“If it flies, it dies.”
Whoever said that is a liar…a bald-faced liar. I saw a number of doves. I shot at a number of doves. A number of doves did not die. It was an ugly situation, to say the least.
September 1st was the opening day of dove season, or as I like to refer to it, disappointment season. Hunting doves in Arizona is a thing. It’s a big thing, in fact. And I was out there before sunrise with a shotgun, a couple boxes or shotshells, and a whole lot of hope.
For the second season in a row I was heading out to the field. Who am I kidding, this was more like the surface of the moon with cacti than a field, but there I was with a TriStar 12ga over-and-under I ordered from Palmetto State Armory.
I didn’t need a new shotgun. I had an over-and-under, two actually. I had a semi-auto 12ga. And, I had 12ga pump. So, why did I buy another? Simple. One is none, as we all know, but what’s not as commonly well known is that four is also none. It’s a fact, look it up.
Shotgun in hand, ammo on my waist in one of those tool/nail aprons, and a folding camo chair over my shoulder, I walked across all the jagged rock one can find in a quarter mile walk, and set myself down for those early morning birds.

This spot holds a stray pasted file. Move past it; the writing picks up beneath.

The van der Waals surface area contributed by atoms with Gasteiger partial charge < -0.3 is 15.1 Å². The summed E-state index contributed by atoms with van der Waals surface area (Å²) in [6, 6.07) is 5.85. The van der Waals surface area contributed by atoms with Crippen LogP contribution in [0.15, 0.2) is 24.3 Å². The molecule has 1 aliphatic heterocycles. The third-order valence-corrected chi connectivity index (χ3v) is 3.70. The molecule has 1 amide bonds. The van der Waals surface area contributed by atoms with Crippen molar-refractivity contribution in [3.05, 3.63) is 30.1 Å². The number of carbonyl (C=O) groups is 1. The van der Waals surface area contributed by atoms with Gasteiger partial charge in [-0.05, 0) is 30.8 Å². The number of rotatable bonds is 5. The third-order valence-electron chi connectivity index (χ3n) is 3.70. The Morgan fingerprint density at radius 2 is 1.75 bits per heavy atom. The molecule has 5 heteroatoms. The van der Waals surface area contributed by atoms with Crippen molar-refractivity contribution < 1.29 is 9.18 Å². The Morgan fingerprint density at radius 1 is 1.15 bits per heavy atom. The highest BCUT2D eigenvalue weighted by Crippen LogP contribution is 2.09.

The national average for dove is five shots per bird. An hour in and I was one for eight. Ten minutes later I was two for nine and calling it a day. I still had to go to work, because the opening day of dove season isn’t a national holiday…like it oughta be.
The great thing about dove hunting is you can get two bites of that particular apple each day. After work I returned to the rocky desert, this time accompanied by Kayla, a colleague from work.
Kayla, who’s only true contribution to my dove hunting was explaining to me I could legally hunt little more than a mile from my own front door. (How did I now know this?)
I say that’s her only contribution because she got in my head with her sinister mantra of, “You miss 100% of the shots you don’t take.”
This is a great dating mindset. It is a horrible dove hunting strategy. I am convinced that Kayla is in the pocket of ‘Big Shotshell’ out there working to convince shooters to load and shoot every possible shotshell they can find.
Thanks to her, I went one for 14 in early evening hunting, with more than a few attempts to shoot birds just slightly below what one might consider low earth orbit.
The one I did hit helicoptered lazily to the ground 15 to 20 yards due east. Here’s a question. Do you realize how hard it is to find a gray/brown bird in the desert as the sun is setting?
Here’s a better question. Do you realize how hard it is to find your way back to your camo chair in the desert when you’re looking into the setting sun? Spoiler Alert: It’s really damn hard.
You’re probably thinking I should have marked my location on one of those handy hunting apps, right? Well, I do have the onX Hunt app. It just seems to work a whole lot better if, you know, you bother to use it.
So, I closed out opening day of the 2022 dove season with just three birds taken on 23 shots – so much for the national average – with one lost bird, and one lost camo chair.
However, this still beats the hell outta not hunting dove.
-- Paul Erhardt, Editor, the Outdoor Wire Digital Network